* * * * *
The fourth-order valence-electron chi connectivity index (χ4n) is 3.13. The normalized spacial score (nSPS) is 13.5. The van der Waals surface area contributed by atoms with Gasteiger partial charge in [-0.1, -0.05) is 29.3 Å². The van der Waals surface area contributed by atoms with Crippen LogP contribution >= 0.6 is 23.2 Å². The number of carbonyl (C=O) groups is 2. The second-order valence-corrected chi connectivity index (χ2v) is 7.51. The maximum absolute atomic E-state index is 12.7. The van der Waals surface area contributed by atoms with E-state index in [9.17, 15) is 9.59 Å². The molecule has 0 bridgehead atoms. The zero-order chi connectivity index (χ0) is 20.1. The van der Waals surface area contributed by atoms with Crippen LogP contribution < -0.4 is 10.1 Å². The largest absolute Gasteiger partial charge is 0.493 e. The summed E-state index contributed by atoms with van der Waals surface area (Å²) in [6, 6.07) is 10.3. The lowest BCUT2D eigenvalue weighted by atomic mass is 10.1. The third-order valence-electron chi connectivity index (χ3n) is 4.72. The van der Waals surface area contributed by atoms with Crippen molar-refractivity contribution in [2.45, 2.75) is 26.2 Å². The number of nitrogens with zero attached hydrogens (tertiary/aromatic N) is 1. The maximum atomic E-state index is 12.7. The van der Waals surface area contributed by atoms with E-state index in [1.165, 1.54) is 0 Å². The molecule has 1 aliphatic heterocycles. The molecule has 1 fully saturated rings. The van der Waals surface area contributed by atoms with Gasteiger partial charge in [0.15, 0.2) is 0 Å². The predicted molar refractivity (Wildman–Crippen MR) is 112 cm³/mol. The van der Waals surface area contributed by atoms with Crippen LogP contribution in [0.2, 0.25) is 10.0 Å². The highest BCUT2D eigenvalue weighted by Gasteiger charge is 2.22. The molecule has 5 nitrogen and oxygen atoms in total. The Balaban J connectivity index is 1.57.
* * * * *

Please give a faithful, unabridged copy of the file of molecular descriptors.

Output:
The fourth-order valence-electron chi connectivity index (χ4n) is 3.13. The normalized spacial score (nSPS) is 13.5. The van der Waals surface area contributed by atoms with Gasteiger partial charge in [-0.1, -0.05) is 29.3 Å². The van der Waals surface area contributed by atoms with Crippen LogP contribution >= 0.6 is 23.2 Å². The number of carbonyl (C=O) groups is 2. The second-order valence-corrected chi connectivity index (χ2v) is 7.51. The maximum absolute atomic E-state index is 12.7. The van der Waals surface area contributed by atoms with E-state index in [9.17, 15) is 9.59 Å². The molecule has 0 bridgehead atoms. The zero-order chi connectivity index (χ0) is 20.1. The van der Waals surface area contributed by atoms with Crippen LogP contribution < -0.4 is 10.1 Å². The largest absolute Gasteiger partial charge is 0.493 e. The summed E-state index contributed by atoms with van der Waals surface area (Å²) in [6, 6.07) is 10.3. The lowest BCUT2D eigenvalue weighted by atomic mass is 10.1. The third-order valence-electron chi connectivity index (χ3n) is 4.72. The van der Waals surface area contributed by atoms with Crippen molar-refractivity contribution in [2.45, 2.75) is 26.2 Å². The number of nitrogens with zero attached hydrogens (tertiary/aromatic N) is 1. The maximum atomic E-state index is 12.7. The van der Waals surface area contributed by atoms with E-state index in [1.165, 1.54) is 0 Å². The molecule has 1 aliphatic heterocycles. The molecule has 1 fully saturated rings. The van der Waals surface area contributed by atoms with Gasteiger partial charge in [0.15, 0.2) is 0 Å². The predicted molar refractivity (Wildman–Crippen MR) is 112 cm³/mol. The van der Waals surface area contributed by atoms with Crippen LogP contribution in [0.2, 0.25) is 10.0 Å². The highest BCUT2D eigenvalue weighted by Gasteiger charge is 2.22. The molecule has 5 nitrogen and oxygen atoms in total. The Balaban J connectivity index is 1.57.